Guinean authorities have opened a murder probe after a journalist was shot and fatally wounded in clashes outside the offices of an opposition party, officials said Saturday.
El Hadj Mohamed Diallo, 33, died on Friday after receiving a bullet to the chest in the capital Conakry.
“Following this tragic and unfortunate event, the state prosecutor asked the chief investigating judge… to open a criminal investigation against persons unknown for murder,” the government said in a statement on Friday.
Prosecutor Sidy Souleymane N’Diaye on Saturday told reporters that “all light will be shed on the journalist’s death”.
Diallo, who according to relatives was married and had a young daughter, worked for the private Guinee7 news website and the weekly L’Independant.
He was standing outside the headquarters of the Union of Democratic Forces of Guinea (UFDG) when violence broke out over the recent removal of the party’s vice president, Amadou Oury Bah.
Bah had gone to the headquarters intending to challenge the decision to expel him from the party leadership but his presence sparked clashes between supporters and the building’s security guards during which shots were fired. One of the bullets struck Diallo, who later died in hospital.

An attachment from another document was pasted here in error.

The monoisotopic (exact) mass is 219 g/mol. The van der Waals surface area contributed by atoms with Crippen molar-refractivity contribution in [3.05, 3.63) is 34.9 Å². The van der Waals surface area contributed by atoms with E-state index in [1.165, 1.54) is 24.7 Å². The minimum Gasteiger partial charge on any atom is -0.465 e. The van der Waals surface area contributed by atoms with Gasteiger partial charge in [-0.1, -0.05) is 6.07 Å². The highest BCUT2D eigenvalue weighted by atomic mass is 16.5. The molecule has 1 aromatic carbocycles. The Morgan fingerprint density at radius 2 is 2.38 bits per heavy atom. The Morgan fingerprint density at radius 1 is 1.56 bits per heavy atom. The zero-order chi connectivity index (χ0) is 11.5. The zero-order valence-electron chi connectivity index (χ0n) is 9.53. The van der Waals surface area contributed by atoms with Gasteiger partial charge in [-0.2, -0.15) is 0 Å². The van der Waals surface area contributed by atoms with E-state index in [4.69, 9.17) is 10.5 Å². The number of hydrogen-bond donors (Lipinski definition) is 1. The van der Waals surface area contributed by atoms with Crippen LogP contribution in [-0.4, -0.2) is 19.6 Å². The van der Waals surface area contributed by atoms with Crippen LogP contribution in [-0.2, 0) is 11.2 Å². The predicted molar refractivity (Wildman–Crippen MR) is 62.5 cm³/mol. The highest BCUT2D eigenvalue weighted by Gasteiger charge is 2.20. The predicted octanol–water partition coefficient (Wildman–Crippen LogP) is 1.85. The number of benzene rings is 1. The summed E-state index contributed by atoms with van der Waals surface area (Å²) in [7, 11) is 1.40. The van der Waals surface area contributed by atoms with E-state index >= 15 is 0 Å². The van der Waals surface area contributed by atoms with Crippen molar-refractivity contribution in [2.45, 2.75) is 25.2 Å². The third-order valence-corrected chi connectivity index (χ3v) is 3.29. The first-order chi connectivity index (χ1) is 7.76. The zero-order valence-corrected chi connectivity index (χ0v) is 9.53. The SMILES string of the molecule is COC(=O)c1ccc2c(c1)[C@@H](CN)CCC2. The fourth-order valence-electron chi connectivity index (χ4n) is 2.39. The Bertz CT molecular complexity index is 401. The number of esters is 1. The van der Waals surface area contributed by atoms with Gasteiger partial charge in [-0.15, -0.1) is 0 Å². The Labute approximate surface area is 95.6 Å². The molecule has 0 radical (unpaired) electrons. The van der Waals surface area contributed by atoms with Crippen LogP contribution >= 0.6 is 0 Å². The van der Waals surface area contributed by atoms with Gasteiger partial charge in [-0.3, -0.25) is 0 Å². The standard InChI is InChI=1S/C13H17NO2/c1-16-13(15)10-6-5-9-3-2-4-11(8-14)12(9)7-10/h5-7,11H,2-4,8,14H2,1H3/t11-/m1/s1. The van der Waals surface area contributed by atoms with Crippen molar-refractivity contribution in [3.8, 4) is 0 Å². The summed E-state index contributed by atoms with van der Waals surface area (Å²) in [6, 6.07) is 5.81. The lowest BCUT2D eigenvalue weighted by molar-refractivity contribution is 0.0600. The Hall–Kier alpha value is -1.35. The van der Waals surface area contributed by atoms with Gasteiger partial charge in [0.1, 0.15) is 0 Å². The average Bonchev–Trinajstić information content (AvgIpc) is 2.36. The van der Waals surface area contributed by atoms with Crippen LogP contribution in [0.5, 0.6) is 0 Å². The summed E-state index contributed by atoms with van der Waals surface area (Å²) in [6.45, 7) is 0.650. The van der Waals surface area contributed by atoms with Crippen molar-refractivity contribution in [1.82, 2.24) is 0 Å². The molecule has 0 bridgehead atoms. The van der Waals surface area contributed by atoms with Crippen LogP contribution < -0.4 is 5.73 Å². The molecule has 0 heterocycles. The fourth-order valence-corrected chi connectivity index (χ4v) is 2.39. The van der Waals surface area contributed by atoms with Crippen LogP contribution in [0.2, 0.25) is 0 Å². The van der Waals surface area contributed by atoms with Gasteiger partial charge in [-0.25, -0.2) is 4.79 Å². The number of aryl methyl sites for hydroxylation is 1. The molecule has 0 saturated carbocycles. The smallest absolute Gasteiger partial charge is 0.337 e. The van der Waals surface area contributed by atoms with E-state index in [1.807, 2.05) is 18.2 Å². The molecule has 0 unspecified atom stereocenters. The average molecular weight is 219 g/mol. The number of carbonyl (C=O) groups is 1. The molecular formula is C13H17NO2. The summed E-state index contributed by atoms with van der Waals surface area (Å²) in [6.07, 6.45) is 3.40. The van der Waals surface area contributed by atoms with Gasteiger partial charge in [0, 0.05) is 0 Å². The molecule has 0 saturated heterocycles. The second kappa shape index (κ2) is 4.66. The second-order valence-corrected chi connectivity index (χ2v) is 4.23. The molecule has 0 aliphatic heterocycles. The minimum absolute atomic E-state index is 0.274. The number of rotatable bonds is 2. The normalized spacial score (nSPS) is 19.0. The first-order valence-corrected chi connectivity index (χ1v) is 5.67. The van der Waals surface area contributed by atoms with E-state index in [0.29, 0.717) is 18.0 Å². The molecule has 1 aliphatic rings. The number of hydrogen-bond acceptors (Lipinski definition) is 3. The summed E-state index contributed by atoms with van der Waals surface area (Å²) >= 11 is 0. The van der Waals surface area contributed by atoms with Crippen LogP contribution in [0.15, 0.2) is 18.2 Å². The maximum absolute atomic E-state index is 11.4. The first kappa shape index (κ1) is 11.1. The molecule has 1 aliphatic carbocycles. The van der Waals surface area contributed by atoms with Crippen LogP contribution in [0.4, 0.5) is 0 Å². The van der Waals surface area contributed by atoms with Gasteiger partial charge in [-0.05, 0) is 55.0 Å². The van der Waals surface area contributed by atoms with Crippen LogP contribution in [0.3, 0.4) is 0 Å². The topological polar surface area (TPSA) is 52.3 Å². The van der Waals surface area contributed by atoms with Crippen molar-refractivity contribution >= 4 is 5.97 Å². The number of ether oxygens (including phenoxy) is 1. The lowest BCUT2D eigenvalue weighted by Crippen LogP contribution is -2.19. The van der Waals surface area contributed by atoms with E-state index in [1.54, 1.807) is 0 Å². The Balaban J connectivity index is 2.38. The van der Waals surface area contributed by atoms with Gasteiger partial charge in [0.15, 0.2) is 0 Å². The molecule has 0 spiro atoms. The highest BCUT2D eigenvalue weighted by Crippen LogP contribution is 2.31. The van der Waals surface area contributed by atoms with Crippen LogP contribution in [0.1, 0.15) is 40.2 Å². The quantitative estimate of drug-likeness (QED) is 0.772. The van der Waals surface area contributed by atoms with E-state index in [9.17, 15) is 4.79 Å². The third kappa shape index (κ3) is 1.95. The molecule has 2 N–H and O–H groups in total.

Both the UFDG and Bah blamed each other for the unrest in separate statements on Saturday.
“Bah was armed with a gun and accompanied by hooligans” when he arrived, the UFDG said.
Bah for his part said one of the guards had “fired three shots” in his direction and that he suffered a blow to the head with an iron bar during the scuffles.
Four Guinean press associations issued a joint statement strongly condemning the journalist’s death, calling it a “despicable act”.
They also called on all media organisations in the west African country to suspend coverage of UFDG activities until the circumstances surrounding the reporter’s death have been clarified.
The New York-based Committee to Protect Journalists also denounced the shooting and urged the Guinean authorities “to hold those responsible to account”.
“We welcome the government’s commitment to investigate his murder and call on it to ensure a thorough and transparent process,” CPJ Africa Research Associate Kerry Paterson said Friday.